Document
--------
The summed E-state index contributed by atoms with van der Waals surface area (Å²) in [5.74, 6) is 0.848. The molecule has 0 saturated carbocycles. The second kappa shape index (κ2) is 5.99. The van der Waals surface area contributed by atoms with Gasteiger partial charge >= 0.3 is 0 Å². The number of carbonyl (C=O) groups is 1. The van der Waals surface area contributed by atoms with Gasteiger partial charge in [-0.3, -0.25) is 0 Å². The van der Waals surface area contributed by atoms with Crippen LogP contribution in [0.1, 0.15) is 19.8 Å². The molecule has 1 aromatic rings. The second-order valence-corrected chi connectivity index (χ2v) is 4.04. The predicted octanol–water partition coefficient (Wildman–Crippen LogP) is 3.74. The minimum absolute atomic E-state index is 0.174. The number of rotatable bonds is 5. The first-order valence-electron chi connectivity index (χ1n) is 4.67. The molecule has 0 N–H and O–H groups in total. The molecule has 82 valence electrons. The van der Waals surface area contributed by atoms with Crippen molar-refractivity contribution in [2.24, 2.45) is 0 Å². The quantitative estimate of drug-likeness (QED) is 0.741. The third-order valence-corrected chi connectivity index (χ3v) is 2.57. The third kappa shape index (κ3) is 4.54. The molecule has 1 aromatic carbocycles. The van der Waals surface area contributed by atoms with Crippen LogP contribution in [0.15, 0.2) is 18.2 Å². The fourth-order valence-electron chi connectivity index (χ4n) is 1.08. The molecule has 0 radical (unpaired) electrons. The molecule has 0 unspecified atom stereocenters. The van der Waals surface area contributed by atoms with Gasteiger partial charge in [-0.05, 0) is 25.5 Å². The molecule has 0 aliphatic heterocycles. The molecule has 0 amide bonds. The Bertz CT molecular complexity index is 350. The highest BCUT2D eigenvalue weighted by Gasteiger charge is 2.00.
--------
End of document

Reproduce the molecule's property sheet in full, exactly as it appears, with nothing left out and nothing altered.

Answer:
The summed E-state index contributed by atoms with van der Waals surface area (Å²) in [5.74, 6) is 0.848. The molecule has 0 saturated carbocycles. The second kappa shape index (κ2) is 5.99. The van der Waals surface area contributed by atoms with Gasteiger partial charge >= 0.3 is 0 Å². The number of carbonyl (C=O) groups is 1. The van der Waals surface area contributed by atoms with Gasteiger partial charge in [-0.3, -0.25) is 0 Å². The van der Waals surface area contributed by atoms with Crippen LogP contribution in [0.1, 0.15) is 19.8 Å². The molecule has 1 aromatic rings. The second-order valence-corrected chi connectivity index (χ2v) is 4.04. The predicted octanol–water partition coefficient (Wildman–Crippen LogP) is 3.74. The minimum absolute atomic E-state index is 0.174. The number of rotatable bonds is 5. The first-order valence-electron chi connectivity index (χ1n) is 4.67. The molecule has 0 N–H and O–H groups in total. The molecule has 82 valence electrons. The van der Waals surface area contributed by atoms with Crippen molar-refractivity contribution in [2.24, 2.45) is 0 Å². The quantitative estimate of drug-likeness (QED) is 0.741. The third-order valence-corrected chi connectivity index (χ3v) is 2.57. The third kappa shape index (κ3) is 4.54. The molecule has 1 aromatic carbocycles. The van der Waals surface area contributed by atoms with Crippen LogP contribution in [0.15, 0.2) is 18.2 Å². The fourth-order valence-electron chi connectivity index (χ4n) is 1.08. The molecule has 0 radical (unpaired) electrons. The molecule has 0 unspecified atom stereocenters. The van der Waals surface area contributed by atoms with Gasteiger partial charge in [-0.05, 0) is 25.5 Å². The molecule has 0 aliphatic heterocycles. The molecule has 0 amide bonds. The Bertz CT molecular complexity index is 350. The highest BCUT2D eigenvalue weighted by Gasteiger charge is 2.00.